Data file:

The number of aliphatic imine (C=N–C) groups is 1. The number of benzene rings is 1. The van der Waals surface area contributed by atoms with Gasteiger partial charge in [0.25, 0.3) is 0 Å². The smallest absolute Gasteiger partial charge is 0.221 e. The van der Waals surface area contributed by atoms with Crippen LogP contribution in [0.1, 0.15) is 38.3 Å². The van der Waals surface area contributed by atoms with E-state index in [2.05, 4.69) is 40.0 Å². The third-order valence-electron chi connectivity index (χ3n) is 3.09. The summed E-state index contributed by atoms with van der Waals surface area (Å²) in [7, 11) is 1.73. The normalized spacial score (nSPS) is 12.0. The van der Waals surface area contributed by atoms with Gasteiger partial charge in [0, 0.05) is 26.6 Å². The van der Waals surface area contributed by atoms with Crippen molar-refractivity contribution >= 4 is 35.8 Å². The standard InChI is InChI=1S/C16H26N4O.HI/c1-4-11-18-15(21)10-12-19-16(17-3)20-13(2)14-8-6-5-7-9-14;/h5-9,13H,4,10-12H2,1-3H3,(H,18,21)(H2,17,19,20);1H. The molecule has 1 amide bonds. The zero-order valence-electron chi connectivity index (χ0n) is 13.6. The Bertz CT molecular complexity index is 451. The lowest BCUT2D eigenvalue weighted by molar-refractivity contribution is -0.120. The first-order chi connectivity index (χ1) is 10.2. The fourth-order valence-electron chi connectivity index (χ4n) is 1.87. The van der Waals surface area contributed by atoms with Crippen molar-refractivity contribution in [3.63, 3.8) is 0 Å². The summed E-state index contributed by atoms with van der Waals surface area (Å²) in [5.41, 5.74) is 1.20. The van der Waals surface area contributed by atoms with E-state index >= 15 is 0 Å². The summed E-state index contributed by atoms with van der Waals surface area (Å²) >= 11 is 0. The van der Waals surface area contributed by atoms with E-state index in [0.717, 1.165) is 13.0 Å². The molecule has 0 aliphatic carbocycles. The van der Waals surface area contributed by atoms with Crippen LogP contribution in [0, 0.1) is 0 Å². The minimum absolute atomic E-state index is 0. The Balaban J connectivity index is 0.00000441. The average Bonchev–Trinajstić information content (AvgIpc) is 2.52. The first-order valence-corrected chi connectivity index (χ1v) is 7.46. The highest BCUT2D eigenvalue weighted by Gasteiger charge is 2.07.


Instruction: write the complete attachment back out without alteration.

The number of aliphatic imine (C=N–C) groups is 1. The number of benzene rings is 1. The van der Waals surface area contributed by atoms with Gasteiger partial charge in [0.25, 0.3) is 0 Å². The smallest absolute Gasteiger partial charge is 0.221 e. The van der Waals surface area contributed by atoms with Crippen LogP contribution in [0.1, 0.15) is 38.3 Å². The van der Waals surface area contributed by atoms with E-state index in [2.05, 4.69) is 40.0 Å². The third-order valence-electron chi connectivity index (χ3n) is 3.09. The summed E-state index contributed by atoms with van der Waals surface area (Å²) in [7, 11) is 1.73. The normalized spacial score (nSPS) is 12.0. The van der Waals surface area contributed by atoms with Gasteiger partial charge in [0, 0.05) is 26.6 Å². The van der Waals surface area contributed by atoms with Crippen molar-refractivity contribution >= 4 is 35.8 Å². The standard InChI is InChI=1S/C16H26N4O.HI/c1-4-11-18-15(21)10-12-19-16(17-3)20-13(2)14-8-6-5-7-9-14;/h5-9,13H,4,10-12H2,1-3H3,(H,18,21)(H2,17,19,20);1H. The molecule has 1 amide bonds. The zero-order valence-electron chi connectivity index (χ0n) is 13.6. The Bertz CT molecular complexity index is 451. The lowest BCUT2D eigenvalue weighted by molar-refractivity contribution is -0.120. The first-order chi connectivity index (χ1) is 10.2. The fourth-order valence-electron chi connectivity index (χ4n) is 1.87. The van der Waals surface area contributed by atoms with Crippen molar-refractivity contribution in [3.63, 3.8) is 0 Å². The summed E-state index contributed by atoms with van der Waals surface area (Å²) in [5.41, 5.74) is 1.20. The van der Waals surface area contributed by atoms with E-state index >= 15 is 0 Å². The summed E-state index contributed by atoms with van der Waals surface area (Å²) >= 11 is 0. The van der Waals surface area contributed by atoms with E-state index in [0.717, 1.165) is 13.0 Å². The molecule has 0 aliphatic carbocycles. The van der Waals surface area contributed by atoms with Crippen LogP contribution in [0, 0.1) is 0 Å². The minimum absolute atomic E-state index is 0. The Balaban J connectivity index is 0.00000441. The average Bonchev–Trinajstić information content (AvgIpc) is 2.52. The first-order valence-corrected chi connectivity index (χ1v) is 7.46. The highest BCUT2D eigenvalue weighted by Gasteiger charge is 2.07.